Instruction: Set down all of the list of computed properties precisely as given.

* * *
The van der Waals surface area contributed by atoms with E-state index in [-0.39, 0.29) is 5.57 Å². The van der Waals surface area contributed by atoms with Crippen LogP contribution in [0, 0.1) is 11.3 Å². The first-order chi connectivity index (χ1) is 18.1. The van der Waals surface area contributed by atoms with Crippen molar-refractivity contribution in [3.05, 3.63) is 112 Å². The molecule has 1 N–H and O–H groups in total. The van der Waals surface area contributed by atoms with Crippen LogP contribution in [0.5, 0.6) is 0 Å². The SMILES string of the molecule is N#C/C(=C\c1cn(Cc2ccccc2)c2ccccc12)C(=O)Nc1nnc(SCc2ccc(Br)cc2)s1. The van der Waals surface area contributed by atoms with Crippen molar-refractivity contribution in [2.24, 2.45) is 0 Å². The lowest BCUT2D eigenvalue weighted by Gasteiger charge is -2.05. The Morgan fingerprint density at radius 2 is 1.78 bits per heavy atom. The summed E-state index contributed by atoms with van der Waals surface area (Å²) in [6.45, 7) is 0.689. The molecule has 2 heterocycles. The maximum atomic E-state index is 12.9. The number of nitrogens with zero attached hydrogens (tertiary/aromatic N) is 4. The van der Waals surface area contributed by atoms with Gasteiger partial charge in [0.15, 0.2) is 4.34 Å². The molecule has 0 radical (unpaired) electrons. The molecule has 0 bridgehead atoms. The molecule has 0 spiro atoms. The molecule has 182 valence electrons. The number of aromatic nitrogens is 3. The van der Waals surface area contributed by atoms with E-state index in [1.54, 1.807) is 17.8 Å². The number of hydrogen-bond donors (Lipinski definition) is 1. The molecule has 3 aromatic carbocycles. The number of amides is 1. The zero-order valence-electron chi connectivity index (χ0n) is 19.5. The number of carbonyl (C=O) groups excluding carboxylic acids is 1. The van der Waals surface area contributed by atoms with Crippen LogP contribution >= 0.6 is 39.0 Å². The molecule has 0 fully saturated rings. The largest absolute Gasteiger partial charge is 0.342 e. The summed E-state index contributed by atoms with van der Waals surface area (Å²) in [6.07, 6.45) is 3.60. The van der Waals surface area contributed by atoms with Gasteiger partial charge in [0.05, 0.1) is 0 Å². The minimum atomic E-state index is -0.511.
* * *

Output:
The van der Waals surface area contributed by atoms with E-state index in [-0.39, 0.29) is 5.57 Å². The van der Waals surface area contributed by atoms with Crippen LogP contribution in [0, 0.1) is 11.3 Å². The first-order chi connectivity index (χ1) is 18.1. The van der Waals surface area contributed by atoms with Crippen molar-refractivity contribution in [3.05, 3.63) is 112 Å². The molecule has 1 N–H and O–H groups in total. The van der Waals surface area contributed by atoms with Crippen LogP contribution in [0.5, 0.6) is 0 Å². The SMILES string of the molecule is N#C/C(=C\c1cn(Cc2ccccc2)c2ccccc12)C(=O)Nc1nnc(SCc2ccc(Br)cc2)s1. The van der Waals surface area contributed by atoms with Crippen molar-refractivity contribution in [2.24, 2.45) is 0 Å². The lowest BCUT2D eigenvalue weighted by Gasteiger charge is -2.05. The Morgan fingerprint density at radius 2 is 1.78 bits per heavy atom. The summed E-state index contributed by atoms with van der Waals surface area (Å²) in [6.45, 7) is 0.689. The molecule has 2 heterocycles. The maximum atomic E-state index is 12.9. The number of nitrogens with zero attached hydrogens (tertiary/aromatic N) is 4. The van der Waals surface area contributed by atoms with Gasteiger partial charge in [0.15, 0.2) is 4.34 Å². The molecule has 0 radical (unpaired) electrons. The molecule has 0 bridgehead atoms. The molecule has 0 spiro atoms. The molecule has 182 valence electrons. The number of aromatic nitrogens is 3. The van der Waals surface area contributed by atoms with E-state index in [1.54, 1.807) is 17.8 Å². The number of hydrogen-bond donors (Lipinski definition) is 1. The molecule has 3 aromatic carbocycles. The number of amides is 1. The zero-order valence-electron chi connectivity index (χ0n) is 19.5. The number of carbonyl (C=O) groups excluding carboxylic acids is 1. The van der Waals surface area contributed by atoms with Crippen LogP contribution >= 0.6 is 39.0 Å². The molecule has 0 fully saturated rings. The largest absolute Gasteiger partial charge is 0.342 e. The summed E-state index contributed by atoms with van der Waals surface area (Å²) in [6.07, 6.45) is 3.60. The van der Waals surface area contributed by atoms with Gasteiger partial charge in [0.05, 0.1) is 0 Å². The minimum atomic E-state index is -0.511.